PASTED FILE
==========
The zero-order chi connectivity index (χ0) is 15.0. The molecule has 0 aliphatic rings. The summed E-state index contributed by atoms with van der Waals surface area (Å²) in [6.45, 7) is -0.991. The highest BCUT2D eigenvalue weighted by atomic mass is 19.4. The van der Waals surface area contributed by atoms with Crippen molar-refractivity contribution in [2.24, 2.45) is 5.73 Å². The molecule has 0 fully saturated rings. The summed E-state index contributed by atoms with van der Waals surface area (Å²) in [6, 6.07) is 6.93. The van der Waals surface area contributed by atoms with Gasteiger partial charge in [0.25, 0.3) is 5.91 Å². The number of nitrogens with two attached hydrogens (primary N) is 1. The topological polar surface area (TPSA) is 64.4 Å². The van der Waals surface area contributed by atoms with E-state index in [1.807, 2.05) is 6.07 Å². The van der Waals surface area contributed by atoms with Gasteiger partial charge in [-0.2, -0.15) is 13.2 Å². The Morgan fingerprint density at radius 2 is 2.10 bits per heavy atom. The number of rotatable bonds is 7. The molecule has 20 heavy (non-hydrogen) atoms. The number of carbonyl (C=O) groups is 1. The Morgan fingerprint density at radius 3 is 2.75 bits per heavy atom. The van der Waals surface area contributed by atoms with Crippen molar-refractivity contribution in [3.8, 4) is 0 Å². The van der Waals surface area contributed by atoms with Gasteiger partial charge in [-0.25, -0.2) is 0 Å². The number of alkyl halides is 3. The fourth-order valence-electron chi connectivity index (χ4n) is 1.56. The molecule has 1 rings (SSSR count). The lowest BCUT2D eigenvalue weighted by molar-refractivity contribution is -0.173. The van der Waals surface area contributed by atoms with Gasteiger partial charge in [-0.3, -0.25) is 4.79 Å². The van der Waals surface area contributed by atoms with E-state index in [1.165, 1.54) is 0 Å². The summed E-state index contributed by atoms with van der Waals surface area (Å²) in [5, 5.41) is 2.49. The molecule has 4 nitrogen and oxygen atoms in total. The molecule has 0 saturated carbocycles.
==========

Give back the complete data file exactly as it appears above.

The zero-order chi connectivity index (χ0) is 15.0. The molecule has 0 aliphatic rings. The summed E-state index contributed by atoms with van der Waals surface area (Å²) in [6.45, 7) is -0.991. The highest BCUT2D eigenvalue weighted by atomic mass is 19.4. The van der Waals surface area contributed by atoms with Crippen molar-refractivity contribution in [2.24, 2.45) is 5.73 Å². The molecule has 0 fully saturated rings. The summed E-state index contributed by atoms with van der Waals surface area (Å²) in [6, 6.07) is 6.93. The van der Waals surface area contributed by atoms with Gasteiger partial charge in [0.25, 0.3) is 5.91 Å². The number of nitrogens with two attached hydrogens (primary N) is 1. The topological polar surface area (TPSA) is 64.4 Å². The van der Waals surface area contributed by atoms with E-state index in [1.807, 2.05) is 6.07 Å². The van der Waals surface area contributed by atoms with Gasteiger partial charge in [-0.2, -0.15) is 13.2 Å². The Morgan fingerprint density at radius 2 is 2.10 bits per heavy atom. The number of rotatable bonds is 7. The molecule has 20 heavy (non-hydrogen) atoms. The number of carbonyl (C=O) groups is 1. The Morgan fingerprint density at radius 3 is 2.75 bits per heavy atom. The van der Waals surface area contributed by atoms with Crippen molar-refractivity contribution in [3.8, 4) is 0 Å². The van der Waals surface area contributed by atoms with Gasteiger partial charge in [-0.25, -0.2) is 0 Å². The number of alkyl halides is 3. The fourth-order valence-electron chi connectivity index (χ4n) is 1.56. The molecule has 1 rings (SSSR count). The lowest BCUT2D eigenvalue weighted by molar-refractivity contribution is -0.173. The van der Waals surface area contributed by atoms with Gasteiger partial charge in [-0.3, -0.25) is 4.79 Å². The van der Waals surface area contributed by atoms with E-state index in [1.165, 1.54) is 0 Å². The summed E-state index contributed by atoms with van der Waals surface area (Å²) in [5, 5.41) is 2.49. The molecule has 4 nitrogen and oxygen atoms in total. The molecule has 0 saturated carbocycles.